For the first condition, a growing body of research from non-profits, academia, and institutes is demonstrating significant differences in terms of rigour, additionality, durability, and the implementation of safeguards against harm. These differences raise questions about the equivalence of the outcome from one standard to another, with implications for quality. If one standard offers less under the guise of a certification presented as equal to another, who will be able to discern the difference? Microsoft hired teams of experts during their carbon removal purchase.

The new study also showed that standards diverge on the outcomes they claim to quantify. Some standards certify emission reduction and removal (so-called “traditional offsets”), while others solely certify removal (Figure 2). Specific activities that avoid emissions do so through sequestration (e.g., activities that capture emissions from industrial processes and store them underground). As a result, certification bodies have lumped reduction and removal under the same standards. This topic has surfaced as a fundamental question with implications for the second condition.

Figure 2: Emission offset categories
Credit Source: Stephanie Arcusa (author)
Note: Pictorial difference between (a) traditional offset certifying emission reduction and removal and (b) an offset of carbon removal and its (c) impact when purchased by a buyer to make offset an emission. Image credit: author’s work.

Offsets and net-zero commitments

By committing to the Paris Agreement, the world agreed to limit temperatures to 2°C. This limit comes with a carbon budget, and a total allowance of carbon emissions. Net-zero commitments must evolve from the scientific understanding that emissions must be eliminated to stop temperatures from increasing further. By making such commitments, entities agree to operate under this budget by reducing emissions and balancing the rest.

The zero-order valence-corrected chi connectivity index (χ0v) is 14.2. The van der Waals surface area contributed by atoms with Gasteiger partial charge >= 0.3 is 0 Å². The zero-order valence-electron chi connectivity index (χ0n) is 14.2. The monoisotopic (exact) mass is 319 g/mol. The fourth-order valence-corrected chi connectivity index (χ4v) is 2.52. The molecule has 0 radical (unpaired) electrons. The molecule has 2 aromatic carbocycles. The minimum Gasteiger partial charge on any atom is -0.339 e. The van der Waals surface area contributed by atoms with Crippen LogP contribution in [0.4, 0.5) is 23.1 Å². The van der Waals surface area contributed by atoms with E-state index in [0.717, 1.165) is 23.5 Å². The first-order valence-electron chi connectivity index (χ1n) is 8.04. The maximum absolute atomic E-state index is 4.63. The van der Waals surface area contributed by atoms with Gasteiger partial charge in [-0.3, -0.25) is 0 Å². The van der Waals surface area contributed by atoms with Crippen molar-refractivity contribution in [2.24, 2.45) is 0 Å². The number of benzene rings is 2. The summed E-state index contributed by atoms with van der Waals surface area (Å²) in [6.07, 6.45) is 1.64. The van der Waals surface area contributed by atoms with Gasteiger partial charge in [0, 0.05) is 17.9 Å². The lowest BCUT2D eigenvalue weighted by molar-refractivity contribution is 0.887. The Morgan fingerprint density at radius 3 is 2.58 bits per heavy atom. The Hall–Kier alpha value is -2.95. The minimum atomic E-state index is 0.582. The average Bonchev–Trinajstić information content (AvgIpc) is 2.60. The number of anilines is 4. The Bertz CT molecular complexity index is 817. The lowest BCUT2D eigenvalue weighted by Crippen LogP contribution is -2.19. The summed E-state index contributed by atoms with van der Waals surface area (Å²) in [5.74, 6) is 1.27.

How does one balance a carbon budget? If there is a total of $100 in two bank accounts, and I spend $10, $90 remains. Whether I use a traditional offset or an offset of carbon removal, my bank account equally rebounds by $10. However, the former would have to take money from the other’s account, effectively reducing the total by $10, while the latter would not. In other words, meeting net-zero claims with traditional offsets is incompatible with a carbon budget. Emissions will not be cancelled and will eat away at the total (Figure 2). The second condition that an outcome is sufficient to neutralize an emission becomes invalid for standards that certify together emission reduction and removal.

Oversight urgently needed

The unfilled conditions discussed above are part and parcel of the complex certification space found by the new study. The study concludes by raising concern and calling for oversight by an international body dedicated to carbon removal. The world spent $2B on traditional voluntary carbon offsets in 2021. Only about 3% of all projects were purely carbon removal. The carbon market is projected to increase enormously to between $20B and $50B by 2030. Oversight is urgent.

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Journal reference

Arcusa, S., & Sprenkle-Hyppolite, S. (2022). Snapshot of the carbon dioxide removal certification and standards ecosystem (2021–2022). Climate Policy, 22(9-10), 1319–1332. https://doi.org/10.1080/14693062.2022.2094308

Dr. Stephanie Arcusa is a climate scientist and carbon management researcher at Arizona State University. Her passion is reconstructing climate change through time using natural archives like tree rings and lake mud. Her current work focuses on climate transitions and the design of certification for carbon sequestration as a tool to stabilize climate change.